Viral infection

We are officially living in the Viral Age of Media.

Over the last decade, the rise of the Internet has changed the shape of fame, shifted our notion of celebrity and completely redefined the “mass” in “mass media.”

With just a click of a mouse, we have the power to share interesting, funny, entertaining or controversial links, videos, e-mails, etc. We have the power to make someone an overnight sensation.

Ask Greyson Chance. The Oklahoma teen nabbed a record deal after his sixth-grade talent show rendition of Lady Gaga’s “Paparazzi” earned more than 30 million views on YouTube.

That’s awesome for Chance, but such viral crazes aren’t always so sweet. Indeed, the story behind the latest YouTube-fueled spectacle makes me queasy.

The YouTube clip for “Bed Intruder,” which has been viewed nearly 15 million times, features a song based on a recording from a Huntsville, Ala., TV news report about an attempted rape. In the original local news clip, which first appeared on the station’s website in late July, a reporter interviews Antoine Dodson about a would-be rapist’s attack on his sister.

Dodson, speaking directly to the camera, warns Huntsville residents to “hide your kids, hide your wife and hide your husband, too, cuz they rapin’ everybody out here.”

The video went viral, but it wasn’t until the Gregory Brothers, a Brooklyn-based trio, released an Auto-Tuned version of the clip that Dodson became an Internet phenomenon.

Here, Dodson’s TV interview has been electronically refashioned as a catchy, modern R&B dance-floor number; the beats are hypnotic and groove-laden and Dodson’s words digitally altered so that it sounds like he’s singing phrases such as “You don’t have to come and confess, we’re looking for you. We gon’ find you.”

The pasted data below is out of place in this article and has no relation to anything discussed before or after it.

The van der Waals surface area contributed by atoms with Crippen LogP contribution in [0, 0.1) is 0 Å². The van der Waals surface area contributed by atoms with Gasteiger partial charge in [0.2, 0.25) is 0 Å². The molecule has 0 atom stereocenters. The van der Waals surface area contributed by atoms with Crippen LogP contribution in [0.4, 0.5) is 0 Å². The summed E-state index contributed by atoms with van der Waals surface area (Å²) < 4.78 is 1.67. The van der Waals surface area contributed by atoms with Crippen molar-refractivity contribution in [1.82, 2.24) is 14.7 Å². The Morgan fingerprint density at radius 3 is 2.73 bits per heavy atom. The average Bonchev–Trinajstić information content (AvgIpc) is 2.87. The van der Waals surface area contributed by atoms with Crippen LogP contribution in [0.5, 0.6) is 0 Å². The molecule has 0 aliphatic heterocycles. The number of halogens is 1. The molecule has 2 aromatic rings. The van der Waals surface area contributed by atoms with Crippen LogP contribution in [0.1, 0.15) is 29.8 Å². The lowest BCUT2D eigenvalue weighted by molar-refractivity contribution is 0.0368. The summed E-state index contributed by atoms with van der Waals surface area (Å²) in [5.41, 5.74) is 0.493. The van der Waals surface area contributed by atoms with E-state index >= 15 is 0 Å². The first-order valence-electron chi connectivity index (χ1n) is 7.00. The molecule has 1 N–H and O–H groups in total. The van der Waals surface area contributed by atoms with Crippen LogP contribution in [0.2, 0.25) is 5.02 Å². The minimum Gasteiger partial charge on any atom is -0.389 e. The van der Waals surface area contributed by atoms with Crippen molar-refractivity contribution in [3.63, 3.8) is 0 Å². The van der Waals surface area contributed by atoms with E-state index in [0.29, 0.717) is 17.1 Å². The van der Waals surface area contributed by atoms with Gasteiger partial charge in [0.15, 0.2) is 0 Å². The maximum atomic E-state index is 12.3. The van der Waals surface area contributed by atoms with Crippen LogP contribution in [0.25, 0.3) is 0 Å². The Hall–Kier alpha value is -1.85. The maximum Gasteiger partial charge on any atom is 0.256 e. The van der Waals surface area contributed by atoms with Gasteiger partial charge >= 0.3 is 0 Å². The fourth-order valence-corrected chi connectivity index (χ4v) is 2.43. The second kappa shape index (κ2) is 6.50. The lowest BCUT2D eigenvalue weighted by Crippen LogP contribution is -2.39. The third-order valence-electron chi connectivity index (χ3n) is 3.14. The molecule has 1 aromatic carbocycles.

As of this writing, the clip’s netted millions of views and an iTunes download of the song peaked at No. 89 on the Billboard Hot 100 chart. There are also numerous cover versions (including a rendition from comedian Dane Cook), countless “unauthorized” remixes and a Facebook fan page.

It’s enormously popular. It’s also enormously complicated.

Just think about it: a hit song based on one man’s comments regarding the near-rape of his sister.

Although the Gregory Brothers are splitting profits from the song with the Dodson family, it doesn’t change the fact that they’ve helped to propel something violent and invasive into the latest Internet meme. It doesn’t change the fact that Dodson and his family are African-American and live in the projects and the Gregory Brothers are white New York borough hipsters profiting off a family’s ordeal.

The group, of course, had no role in the video’s initial popularity, but its retreatment of the clip raises questions about race and class and the very nature of entertainment.

So does our seemingly gleeful embracement of it. What exactly is so funny about a man publicly declaring that he will find his sister’s attacker—that he will do his best to protect her and the rest of his family?

The group’s Andrew Gregory explained in a radio interview that Dodson “was passionate, articulate and he was original, which is three things you do not hear in every pop song on the radio today.”

This, apparently, is supposed to defend and validate the song’s popularity, but the cultural implications of “Bed Intruder” are at best provocative and at worst offensive. This is reality, not reality TV. This is about one family’s desire to be safe, not our desire to be entertained.

Then again, Dodson himself has set up a website where he sells T-shirts, posts video blogs and solicits PayPal donations to benefit juvenile diabetes as well as help his family “move out of the hood.”

Perhaps what was exploitation has now simply become cold, hard capitalism.

I wish the Dodson family nothing but the best—safety, happiness, prosperity—but it still makes me queasy.